Scroll To Top

A Boost to Fight HIV?

A Boost to Fight HIV?


Animal research shows that altering a key gene that produces the CCR5 protein on the surface of immune system cells'which is a portal through which HIV attaches to and infects the cells'can significantly boost cellular resistance to the virus, according to a study in the journal Nature Biology. The technique uses a harmless virus called a 'zinc-finger nuclease' that binds to a key gene in the CCR5 protein, changing it enough so that HIV is unable to attach to it. HIV-infected mice injected with the zinc-finger nuclease virus exhibited a tenfold reduction in blood-based viral levels and a fivefold increase in the number of circulating T cells. 'What's really exciting is that the change in the genome is permanent, and inherited by all 'daughter' T cells created when the alerted T cells multiply,' said lead researcher Philip Gregory of Sangamo Biosciences told The company plans to begin human studies by the end of the year. If successful, the treatment could offer a long-lasting'perhaps permanent'way to control HIV infection.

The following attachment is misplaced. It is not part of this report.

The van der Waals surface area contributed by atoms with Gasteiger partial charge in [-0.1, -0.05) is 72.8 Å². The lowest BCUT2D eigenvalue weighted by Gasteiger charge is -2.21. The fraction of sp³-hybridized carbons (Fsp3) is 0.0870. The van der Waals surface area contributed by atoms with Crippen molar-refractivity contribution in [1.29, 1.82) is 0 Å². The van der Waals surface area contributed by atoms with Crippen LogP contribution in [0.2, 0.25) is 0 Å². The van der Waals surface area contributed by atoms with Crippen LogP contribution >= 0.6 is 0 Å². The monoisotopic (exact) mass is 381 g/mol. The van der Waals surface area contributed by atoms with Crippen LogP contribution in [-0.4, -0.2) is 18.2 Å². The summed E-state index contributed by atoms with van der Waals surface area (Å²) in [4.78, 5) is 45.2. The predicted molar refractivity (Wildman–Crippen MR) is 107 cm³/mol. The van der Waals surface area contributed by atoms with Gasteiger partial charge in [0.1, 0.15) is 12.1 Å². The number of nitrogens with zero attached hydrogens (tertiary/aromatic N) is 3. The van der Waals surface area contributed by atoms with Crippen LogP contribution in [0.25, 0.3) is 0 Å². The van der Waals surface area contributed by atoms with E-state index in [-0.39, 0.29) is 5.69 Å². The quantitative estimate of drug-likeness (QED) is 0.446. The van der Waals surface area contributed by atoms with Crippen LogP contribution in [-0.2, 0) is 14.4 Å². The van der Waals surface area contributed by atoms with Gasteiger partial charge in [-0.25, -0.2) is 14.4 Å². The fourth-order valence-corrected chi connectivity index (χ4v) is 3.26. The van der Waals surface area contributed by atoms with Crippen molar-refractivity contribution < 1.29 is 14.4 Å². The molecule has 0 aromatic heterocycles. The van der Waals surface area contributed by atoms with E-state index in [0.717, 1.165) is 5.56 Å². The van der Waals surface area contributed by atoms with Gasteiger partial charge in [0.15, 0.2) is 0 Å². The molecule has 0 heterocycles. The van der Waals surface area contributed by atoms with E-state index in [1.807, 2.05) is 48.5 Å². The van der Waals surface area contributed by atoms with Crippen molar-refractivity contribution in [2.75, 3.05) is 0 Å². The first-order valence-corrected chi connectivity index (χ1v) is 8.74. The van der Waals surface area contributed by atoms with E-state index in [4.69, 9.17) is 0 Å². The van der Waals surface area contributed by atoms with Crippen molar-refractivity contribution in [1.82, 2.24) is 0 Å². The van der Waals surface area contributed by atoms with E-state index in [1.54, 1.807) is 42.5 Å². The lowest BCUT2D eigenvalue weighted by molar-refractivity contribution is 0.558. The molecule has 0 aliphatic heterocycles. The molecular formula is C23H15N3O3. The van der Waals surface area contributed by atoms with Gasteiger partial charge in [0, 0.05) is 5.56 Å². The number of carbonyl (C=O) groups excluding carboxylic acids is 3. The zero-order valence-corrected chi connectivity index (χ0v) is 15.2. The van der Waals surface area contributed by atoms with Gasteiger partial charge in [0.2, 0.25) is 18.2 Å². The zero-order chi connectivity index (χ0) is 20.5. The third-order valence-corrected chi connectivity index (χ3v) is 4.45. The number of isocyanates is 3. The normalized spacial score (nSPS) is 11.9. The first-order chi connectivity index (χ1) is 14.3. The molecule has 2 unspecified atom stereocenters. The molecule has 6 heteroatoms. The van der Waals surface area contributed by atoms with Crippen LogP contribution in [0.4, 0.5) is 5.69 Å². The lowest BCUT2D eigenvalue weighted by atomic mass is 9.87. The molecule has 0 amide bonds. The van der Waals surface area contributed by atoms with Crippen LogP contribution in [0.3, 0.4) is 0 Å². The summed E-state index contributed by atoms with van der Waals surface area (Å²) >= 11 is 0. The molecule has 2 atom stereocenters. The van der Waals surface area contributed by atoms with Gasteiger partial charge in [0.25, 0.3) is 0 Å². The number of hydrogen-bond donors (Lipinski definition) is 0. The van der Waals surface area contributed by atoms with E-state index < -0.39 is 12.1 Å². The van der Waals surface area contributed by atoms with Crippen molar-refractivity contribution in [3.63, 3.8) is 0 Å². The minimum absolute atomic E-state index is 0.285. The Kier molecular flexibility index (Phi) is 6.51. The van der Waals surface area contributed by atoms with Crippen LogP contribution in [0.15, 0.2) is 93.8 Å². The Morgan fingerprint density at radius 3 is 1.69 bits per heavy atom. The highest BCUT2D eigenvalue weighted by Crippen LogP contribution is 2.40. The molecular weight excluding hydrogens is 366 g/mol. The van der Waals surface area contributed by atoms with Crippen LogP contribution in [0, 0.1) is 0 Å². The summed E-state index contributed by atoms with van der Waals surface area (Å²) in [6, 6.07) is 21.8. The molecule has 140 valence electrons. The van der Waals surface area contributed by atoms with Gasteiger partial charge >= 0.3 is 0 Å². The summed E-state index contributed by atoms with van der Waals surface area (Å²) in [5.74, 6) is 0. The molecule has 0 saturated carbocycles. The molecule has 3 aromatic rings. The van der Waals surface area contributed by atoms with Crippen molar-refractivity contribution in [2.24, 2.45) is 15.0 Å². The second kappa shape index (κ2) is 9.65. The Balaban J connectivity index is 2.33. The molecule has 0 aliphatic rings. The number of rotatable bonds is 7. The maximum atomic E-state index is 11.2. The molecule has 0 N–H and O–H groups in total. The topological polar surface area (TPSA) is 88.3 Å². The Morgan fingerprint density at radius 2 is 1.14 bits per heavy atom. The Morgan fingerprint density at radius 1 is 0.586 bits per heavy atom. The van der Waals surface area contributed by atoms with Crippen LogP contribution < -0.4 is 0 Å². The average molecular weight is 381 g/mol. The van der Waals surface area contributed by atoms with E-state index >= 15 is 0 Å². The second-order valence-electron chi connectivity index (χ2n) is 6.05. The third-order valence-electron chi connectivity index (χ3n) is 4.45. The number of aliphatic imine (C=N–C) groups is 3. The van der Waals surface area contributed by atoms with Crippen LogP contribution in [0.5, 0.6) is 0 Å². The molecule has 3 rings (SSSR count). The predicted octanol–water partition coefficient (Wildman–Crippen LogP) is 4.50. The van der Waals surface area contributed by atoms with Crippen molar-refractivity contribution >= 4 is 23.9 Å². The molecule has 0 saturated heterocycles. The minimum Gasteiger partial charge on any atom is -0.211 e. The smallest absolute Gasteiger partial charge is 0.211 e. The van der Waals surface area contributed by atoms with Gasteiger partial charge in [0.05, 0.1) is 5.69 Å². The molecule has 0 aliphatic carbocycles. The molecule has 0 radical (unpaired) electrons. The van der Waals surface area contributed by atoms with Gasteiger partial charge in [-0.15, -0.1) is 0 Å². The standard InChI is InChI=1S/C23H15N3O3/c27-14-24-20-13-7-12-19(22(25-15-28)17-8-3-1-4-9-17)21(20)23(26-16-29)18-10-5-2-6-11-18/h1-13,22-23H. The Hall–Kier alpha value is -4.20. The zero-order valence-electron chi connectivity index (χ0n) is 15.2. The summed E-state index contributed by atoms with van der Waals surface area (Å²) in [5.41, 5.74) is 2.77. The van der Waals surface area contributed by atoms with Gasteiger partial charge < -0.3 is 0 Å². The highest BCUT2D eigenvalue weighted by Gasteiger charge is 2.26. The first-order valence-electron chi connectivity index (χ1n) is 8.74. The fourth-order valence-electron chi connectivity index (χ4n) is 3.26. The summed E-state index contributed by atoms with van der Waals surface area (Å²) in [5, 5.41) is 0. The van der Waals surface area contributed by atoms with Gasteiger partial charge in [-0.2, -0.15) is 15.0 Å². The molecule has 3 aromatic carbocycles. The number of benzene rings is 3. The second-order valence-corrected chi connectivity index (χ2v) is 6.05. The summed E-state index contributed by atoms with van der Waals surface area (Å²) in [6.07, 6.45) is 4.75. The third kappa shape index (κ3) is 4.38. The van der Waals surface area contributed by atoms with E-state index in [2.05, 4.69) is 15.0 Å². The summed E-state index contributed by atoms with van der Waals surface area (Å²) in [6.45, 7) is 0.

Advocate Channel - The Pride StoreOut / Advocate Magazine - Jonathan Groff and Wayne Brady

From our Sponsors

Most Popular

Latest Stories

HIV Plus Editors